The annual Balboa Park Sustainability Program’s event returned on October 17, 2018 for the fifth year, under a new name, the Balboa Park Sustainability Forum. The Sustainability Forum was equal parts educational and celebratory. This event continues to grow and this year, 178 community members attended from 75 different organizations and businesses to hear from sustainability thought leaders and to celebrate the strides made by organizations in Balboa Park.
Balboa Park Sustainability Program Manager, Rubi Baricuatro, announced 2018 as the 10th anniversary of sustainability success in Balboa Park. She spotlighted partnerships that have contributed to the Sustainability Program’s success including: San Diego Gas & Electric for their continued support as founding partners of the program since 2008, City of San Diego for their partnership since the program’s inception, elected officials representing federal, state, and city districts, the member organizations of the Cultural Partnership, and the many partnerships with organizations made along the way. This year, multiple measures were taken to save resources. The event program was accessible online rather than printed, and through a special sponsorship from Siemens Industry, Inc., organic waste from the event was composted in partnership with the Solana Center for Environmental Innovation, and remaining food was donated making this our first zero waste event! Read the waste diversion report here. In addition, our continued partnership with the Climate Science Alliance allowed us to display art created by Climate Art Fellow, Audrey Carver, called “Faces of Change” that depicts community members who are affected by climate change. Eowyn Bates, Vice President of Institutional Advancement at the San Diego Natural History Museum, welcomed attendees to the venue and shared their steps to becoming a sustainable facility, which include their admirable efforts to make their building more energy efficient. Dr. Steven Snyder, Board President of the Cultural Partnership, then took to the stage, he stated the lasting importance of the Sustainability Program in Balboa Park over the years. He conveyed that we all have to work together to achieve our sustainability goals because no change will happen if just one person makes an effort.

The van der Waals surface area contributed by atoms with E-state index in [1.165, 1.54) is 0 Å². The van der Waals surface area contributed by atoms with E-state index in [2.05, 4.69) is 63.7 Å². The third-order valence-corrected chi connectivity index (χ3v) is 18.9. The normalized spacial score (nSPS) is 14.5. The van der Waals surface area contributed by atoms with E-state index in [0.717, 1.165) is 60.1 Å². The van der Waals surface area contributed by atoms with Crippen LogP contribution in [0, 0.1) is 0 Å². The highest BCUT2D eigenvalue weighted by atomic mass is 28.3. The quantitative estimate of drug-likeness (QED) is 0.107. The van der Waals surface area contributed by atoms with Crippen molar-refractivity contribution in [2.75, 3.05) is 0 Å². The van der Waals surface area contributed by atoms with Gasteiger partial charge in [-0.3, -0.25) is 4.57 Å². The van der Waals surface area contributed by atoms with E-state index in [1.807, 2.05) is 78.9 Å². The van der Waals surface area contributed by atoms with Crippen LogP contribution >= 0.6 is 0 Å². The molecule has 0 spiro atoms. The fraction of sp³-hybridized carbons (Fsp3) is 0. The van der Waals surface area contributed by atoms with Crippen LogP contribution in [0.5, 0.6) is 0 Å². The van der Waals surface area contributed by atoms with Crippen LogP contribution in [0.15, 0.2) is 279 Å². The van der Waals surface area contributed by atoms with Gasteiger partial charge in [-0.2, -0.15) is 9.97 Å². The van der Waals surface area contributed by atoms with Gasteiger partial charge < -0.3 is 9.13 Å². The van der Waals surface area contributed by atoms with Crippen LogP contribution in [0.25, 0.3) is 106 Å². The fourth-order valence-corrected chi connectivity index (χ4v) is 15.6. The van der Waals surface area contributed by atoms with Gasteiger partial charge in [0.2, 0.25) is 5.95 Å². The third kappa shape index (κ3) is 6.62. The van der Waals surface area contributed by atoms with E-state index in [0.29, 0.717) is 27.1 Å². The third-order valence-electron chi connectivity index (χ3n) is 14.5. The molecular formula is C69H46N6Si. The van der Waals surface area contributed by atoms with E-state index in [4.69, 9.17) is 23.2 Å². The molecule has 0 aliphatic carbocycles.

We were honored to have Congresswoman Susan Davis present the Sustainability Program with a commendation for ten years of enhancing visitor enjoyment through sustainable business practices. She went on to say how important collaborations are to achieving shared goals. Opening remarks continued with Lisa Davidson, Director of Customer Programs at SDG&E. She spoke on the copious accomplishments of the program in partnership with SDG&E. These include implementing energy efficiency projects that have collectively saved the organizations in the Park over $1.8 million, savings that in turn, allow them to advance their mission and continue to serve the community. In addition, SDG&E has provided over $850,000 in incentives and rebates for completion of these projects.
Keynote and Panel
The panel theme: People, Planet, [Non]Profit, is our interpretation of the triple bottom line, which takes into account social equity (people), environmental best practices (planet), and economic value (profit). The business case for sustainability is clear. The rising workforce and consumers are looking to work for and support businesses that show a commitment to environmental responsibility, and profit as the bottom line is no longer the best business model. Keynote speaker, Dr. Jonathan Foley, Executive Director at Project Drawdown, explored the role of nonprofits in a changing climate and how that affects their business resiliency. He delved deeper into why organizations should make a point to adopt the triple bottom line principle. As the former Executive Director of the California Academy of Sciences in San Francisco, Dr. Foley had personal connections and experience with benefits like free media publicity and attracting more donors, simply because his institution publicly stated their stance on climate change and sustainability. In addition, he conveyed that it is a necessary change we must make for future generations and the longevity of museums and cultural organizations. Cultural institutions are trusted entities and serve as role models for our community.